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2016 in mining - Chinese demand and government intervention

2016 has been an unpredictable year for the mining industry. Mining equities have gone full circle from market pariahs to market darlings and government...

Dale Benton
|Oct 17|magazine8 min read

2016 has been an unpredictable year for the mining industry. Mining equities have gone full circle from market pariahs to market darlings and government intervention, namely the changing mining policies, have hugely affected the mining sector.

International specialist banking and asset management group Investec, in its Sector Review note, has admitted the “largely unpredictable” year with mining companies now on a more certain financial footing but has stressed that due to developed market players such as Japan and Europe still struggling, it does not mean that the global market is returning to a cyclical upturn.

Here’s what we learned from the report:

  • China is growing more and more in stature as one of if not the largest consumer and producer of several commodities, shifting the centre of “price discovery” away from Western markets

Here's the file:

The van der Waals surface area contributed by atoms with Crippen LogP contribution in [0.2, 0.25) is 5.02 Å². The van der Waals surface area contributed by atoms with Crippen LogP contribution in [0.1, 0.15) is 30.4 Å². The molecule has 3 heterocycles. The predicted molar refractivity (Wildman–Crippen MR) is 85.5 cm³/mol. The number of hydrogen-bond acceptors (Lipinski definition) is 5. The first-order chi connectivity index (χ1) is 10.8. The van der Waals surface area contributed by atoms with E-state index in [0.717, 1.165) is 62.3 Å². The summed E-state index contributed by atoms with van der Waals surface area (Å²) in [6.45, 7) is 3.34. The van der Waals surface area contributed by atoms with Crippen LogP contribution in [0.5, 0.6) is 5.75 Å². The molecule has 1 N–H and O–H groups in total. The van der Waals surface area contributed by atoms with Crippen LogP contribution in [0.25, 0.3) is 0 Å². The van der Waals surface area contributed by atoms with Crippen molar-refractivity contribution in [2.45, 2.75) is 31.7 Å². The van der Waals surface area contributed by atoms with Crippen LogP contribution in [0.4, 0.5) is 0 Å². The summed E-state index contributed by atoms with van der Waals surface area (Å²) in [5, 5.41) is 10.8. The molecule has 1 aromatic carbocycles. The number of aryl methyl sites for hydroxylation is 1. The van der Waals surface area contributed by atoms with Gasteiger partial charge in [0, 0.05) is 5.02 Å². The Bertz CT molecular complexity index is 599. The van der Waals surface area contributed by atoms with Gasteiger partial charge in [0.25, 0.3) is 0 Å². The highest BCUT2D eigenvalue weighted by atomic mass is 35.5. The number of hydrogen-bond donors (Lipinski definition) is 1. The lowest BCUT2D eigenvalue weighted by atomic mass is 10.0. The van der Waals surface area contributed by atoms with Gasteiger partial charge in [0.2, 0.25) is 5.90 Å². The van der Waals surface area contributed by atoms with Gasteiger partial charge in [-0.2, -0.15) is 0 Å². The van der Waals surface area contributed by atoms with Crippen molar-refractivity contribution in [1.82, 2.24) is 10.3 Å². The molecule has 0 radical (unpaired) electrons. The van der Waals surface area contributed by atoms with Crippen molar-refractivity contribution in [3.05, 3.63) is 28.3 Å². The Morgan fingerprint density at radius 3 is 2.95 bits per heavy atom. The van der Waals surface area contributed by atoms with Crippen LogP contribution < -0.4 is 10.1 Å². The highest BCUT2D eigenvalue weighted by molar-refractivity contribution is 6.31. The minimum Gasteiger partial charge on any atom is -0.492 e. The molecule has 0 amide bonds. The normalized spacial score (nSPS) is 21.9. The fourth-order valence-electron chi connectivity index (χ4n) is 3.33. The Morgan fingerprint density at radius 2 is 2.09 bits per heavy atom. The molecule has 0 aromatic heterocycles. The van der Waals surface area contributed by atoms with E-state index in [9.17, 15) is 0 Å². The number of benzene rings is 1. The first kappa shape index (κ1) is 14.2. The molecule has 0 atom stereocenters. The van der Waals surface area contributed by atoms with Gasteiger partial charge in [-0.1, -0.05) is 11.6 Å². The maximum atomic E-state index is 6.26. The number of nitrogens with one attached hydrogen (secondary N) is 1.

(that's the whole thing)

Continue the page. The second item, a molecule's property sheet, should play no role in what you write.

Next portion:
• With this in mind, Investec expected something of a rally for companies to increase supply, but the industry has remained disciplined. The report cites the recent announcement that Vale’s S22D project will be scaled up to full production at a must slower timetable than originally indicated.
  • The cause of China’s increasing growth has come from direct intervention from Chinese government to stimulate their economy, especially in the residential construction sector. This of course has naturally changed the outlook of the mining sector, for example, the price of thermal and coking coal surged
  • Looking around the industry, the nickel industry has been impacted heavily by the Government bans on Philippine mining, the stockpiling of Palladium in Russia is believed to be responsible for the strength in the price of the commodity
  • In the UK, the Brexit vote has played its part on the mining industry. The weaker Sterling has created a higher demand from companies with US$ earnings


When the clock strikes five:

With commodity prices rising, there has been a revived interest from investors. As mining companies have recapitalised and repaired strained balance sheets, investors are suddenly seeing the brighter side to sector investment again. As a result of this, the Investec Mining Clock now sits at 5 o’clock, which recognises the unpredictable 2016 and extreme volatility resulting in an increased difficulty for mining companies and long term planning.

Investec specifically highlights Anglo American’s plans to divest coal and Glencore’s coal hedging, which was announced just before we saw a surge in coal prices.

It is this volatility, that Investec cites as the reason to remain cautious of calling the current market a cyclical upswing.

The Investec Mining Clock is designed to ullustrate the mining cycle, providing key information on when to buy and when to sell.

You can read the full note here.


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